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Retinoblastoma

Identity

Inheritance predisposition to retinoblastoma is transmitted as an autosomal dominant trait; it is caused by mutations in the RB1 gene; penetrance and expressivity depend on the nature of the predisposing mutational change; there is also a non-hereditary form of retinoblastoma (mostly in children with isolated unilateral retinoblastoma) that is caused by RB1-mutations confined to somatic cells

Clinics

Phenotype and clinics
  • retinoblastoma in early childhood: white reflexes in one or both eyes or strabismus usually are the first signs indicating this malignant eye tumour; in most children with the hereditary retinoblastoma, both eyes are affected by multiple tumour foci (bilateral multifocal retinoblastoma)
  • adults (most often relatives of patients with retinoblastoma) may show retinal scars indicating regressed retinoblastomas or retinomas (link) (non-progressive tumours).
  • in addition to retinoblastoma, children with cytogenetic deletions involving 13q14 may show developmental delay and dysmorphic signs.
  • Neoplastic risk early childhood: formation of retinoblastomas (see genotype-phenotype correlation)
    adolescence and adulthood: tumours outside the eye (second primary neoplasms):
  • osteosarcoma,
  • melanoma,
  • brain tumours (pinealoma in particular some patients also show multiple benign tumours of adipose tissue (lipoma).
  • Treatment retinoblastomas can be cured by (depending on size and location): local therapy (photocoagulation, cryotherapy, radiation), combined systemic and local therapy, or enucleation of the eye; surveillance : following the diagnosis of retinoblastoma, repeated examinations under general anesthesia are required for early diagnosis of new tumour foci; up to now, no screening for second primary neoplasms.
    Prognosis most often, treatment of retinoblastoma is very effective and, therefore, death from retinoblastoma is rare; however, life span in patients that develop second primary neoplasms is reduced (cumulative mortality at age 40: 6.4% in bilateral patients without radiotherapy, 1.5% in patients with unilateral retinoblastoma).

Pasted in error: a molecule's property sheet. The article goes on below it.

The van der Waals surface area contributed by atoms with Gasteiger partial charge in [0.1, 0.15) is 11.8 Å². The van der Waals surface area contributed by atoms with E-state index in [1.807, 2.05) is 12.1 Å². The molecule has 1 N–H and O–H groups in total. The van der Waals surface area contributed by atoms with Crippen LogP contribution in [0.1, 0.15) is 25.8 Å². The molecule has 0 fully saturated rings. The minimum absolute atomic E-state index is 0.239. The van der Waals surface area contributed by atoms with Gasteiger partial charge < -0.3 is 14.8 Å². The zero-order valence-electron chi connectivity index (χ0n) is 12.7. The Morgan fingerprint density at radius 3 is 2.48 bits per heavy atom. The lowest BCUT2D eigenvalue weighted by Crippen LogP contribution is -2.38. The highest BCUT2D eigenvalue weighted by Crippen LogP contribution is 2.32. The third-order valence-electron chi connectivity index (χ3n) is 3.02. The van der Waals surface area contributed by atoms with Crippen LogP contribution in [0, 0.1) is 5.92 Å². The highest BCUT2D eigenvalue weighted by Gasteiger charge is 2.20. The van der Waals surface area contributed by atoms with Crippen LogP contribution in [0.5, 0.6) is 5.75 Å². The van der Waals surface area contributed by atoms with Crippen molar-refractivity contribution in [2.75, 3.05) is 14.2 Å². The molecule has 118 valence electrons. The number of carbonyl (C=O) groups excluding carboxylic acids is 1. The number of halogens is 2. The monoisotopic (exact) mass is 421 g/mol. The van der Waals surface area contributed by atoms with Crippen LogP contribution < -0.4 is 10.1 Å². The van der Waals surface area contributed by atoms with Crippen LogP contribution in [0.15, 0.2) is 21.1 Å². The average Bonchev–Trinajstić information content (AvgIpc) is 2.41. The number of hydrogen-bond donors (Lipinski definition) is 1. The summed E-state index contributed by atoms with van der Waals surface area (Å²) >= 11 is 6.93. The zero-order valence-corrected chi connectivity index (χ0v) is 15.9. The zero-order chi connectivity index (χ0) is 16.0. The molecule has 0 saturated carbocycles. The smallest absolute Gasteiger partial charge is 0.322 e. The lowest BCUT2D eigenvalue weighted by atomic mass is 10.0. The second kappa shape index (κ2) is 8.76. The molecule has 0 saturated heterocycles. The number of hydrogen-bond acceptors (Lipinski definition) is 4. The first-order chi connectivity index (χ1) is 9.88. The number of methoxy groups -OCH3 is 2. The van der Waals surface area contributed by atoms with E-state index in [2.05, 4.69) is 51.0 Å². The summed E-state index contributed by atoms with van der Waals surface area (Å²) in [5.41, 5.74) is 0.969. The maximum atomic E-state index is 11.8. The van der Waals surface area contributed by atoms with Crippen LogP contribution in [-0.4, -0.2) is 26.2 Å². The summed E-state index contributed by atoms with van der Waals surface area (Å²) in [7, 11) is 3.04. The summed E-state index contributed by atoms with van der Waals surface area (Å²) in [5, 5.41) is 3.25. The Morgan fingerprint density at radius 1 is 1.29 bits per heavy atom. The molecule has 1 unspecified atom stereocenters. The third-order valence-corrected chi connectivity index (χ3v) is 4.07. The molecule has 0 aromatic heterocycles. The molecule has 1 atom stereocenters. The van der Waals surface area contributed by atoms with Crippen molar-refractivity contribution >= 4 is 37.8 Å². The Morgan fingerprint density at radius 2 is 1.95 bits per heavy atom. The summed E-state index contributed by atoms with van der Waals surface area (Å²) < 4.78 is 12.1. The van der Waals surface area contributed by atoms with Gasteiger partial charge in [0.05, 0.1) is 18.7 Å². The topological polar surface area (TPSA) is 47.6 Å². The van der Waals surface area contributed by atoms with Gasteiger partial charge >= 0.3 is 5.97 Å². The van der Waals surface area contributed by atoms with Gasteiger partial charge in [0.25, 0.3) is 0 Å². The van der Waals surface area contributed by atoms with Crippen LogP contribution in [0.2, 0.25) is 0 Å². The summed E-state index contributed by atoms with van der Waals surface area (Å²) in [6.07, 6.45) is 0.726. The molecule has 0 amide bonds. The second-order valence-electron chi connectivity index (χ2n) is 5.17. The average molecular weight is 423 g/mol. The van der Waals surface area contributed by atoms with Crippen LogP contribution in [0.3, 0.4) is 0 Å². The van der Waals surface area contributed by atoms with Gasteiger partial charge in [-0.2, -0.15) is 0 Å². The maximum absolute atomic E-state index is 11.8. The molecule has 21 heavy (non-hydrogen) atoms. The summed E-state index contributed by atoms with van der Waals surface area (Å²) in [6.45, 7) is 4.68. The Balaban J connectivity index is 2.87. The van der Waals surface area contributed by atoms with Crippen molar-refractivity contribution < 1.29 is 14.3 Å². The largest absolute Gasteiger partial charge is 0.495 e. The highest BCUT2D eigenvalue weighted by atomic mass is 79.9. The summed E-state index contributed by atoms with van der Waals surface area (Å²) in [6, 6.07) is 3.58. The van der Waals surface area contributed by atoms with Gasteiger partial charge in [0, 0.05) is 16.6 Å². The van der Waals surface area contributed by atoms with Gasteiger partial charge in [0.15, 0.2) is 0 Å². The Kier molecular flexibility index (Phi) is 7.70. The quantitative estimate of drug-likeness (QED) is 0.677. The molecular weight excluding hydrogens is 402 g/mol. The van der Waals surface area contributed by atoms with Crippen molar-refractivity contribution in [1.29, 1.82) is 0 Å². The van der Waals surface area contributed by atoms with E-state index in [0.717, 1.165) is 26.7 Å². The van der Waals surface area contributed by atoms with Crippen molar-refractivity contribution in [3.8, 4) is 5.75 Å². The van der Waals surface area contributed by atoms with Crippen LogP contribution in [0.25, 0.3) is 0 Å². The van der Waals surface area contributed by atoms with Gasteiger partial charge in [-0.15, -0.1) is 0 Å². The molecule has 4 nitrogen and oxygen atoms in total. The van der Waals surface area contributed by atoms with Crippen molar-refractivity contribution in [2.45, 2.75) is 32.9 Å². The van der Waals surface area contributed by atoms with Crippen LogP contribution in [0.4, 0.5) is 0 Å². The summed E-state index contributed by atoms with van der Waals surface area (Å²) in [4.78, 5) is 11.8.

Genes involved and Proteins

     
    Gene NameRB1 (retinoblastoma susceptibility gene)
    Location 13q14
    DNA/RNA
     
      
      c-RB1 at 13q14 in normal cells: PAC 825K21 - Courtesy Mariano Rocchi, Resources for Molecular Cytogenetics.
      
    Description 180 kb genomic DNA containing 27 exons
    Transcription 4.7 kb mRNA with 2.7 kb open reading frame
    Protein
    Description 928 aa nuclear phosphoprotein
    Localisation nucleus
    Function involved in cell cycle regulation
    Mutations
    Note
  • mutations predisposing to retinoblastoma are one allele mutations; in retinoblastoma, both copies of the RB1 gene are mutated (two-step inactivation mechanism typical of tumor suppressor genes).
  • nature and localization of individual mutations are heterogeneous regarding their nature : 20% deletions larger 1kb; 30% small deletions or insertions; 45% point mutations.
  • and location : mutations have been found in 25 of the 27 coding exons and in promoter elements.
  • Genotype-phenotype correlation : most mutant RB1-alleles show premature termination codons; typically, these mutant alleles are associated with almost complete penetrance (>95%) and high expressivity (more than 6 individual retinoblastoma foci per individual and, therefore, most often involvement of both eyes); some rare mutant alleles that code for proteins with retention of parts of the functions of the wild-type prote in or that result in diminished amounts of wild-type transcript are associated with incomplete penetrance (<75%) and low expressivity (mean of less than 2 tumor foci).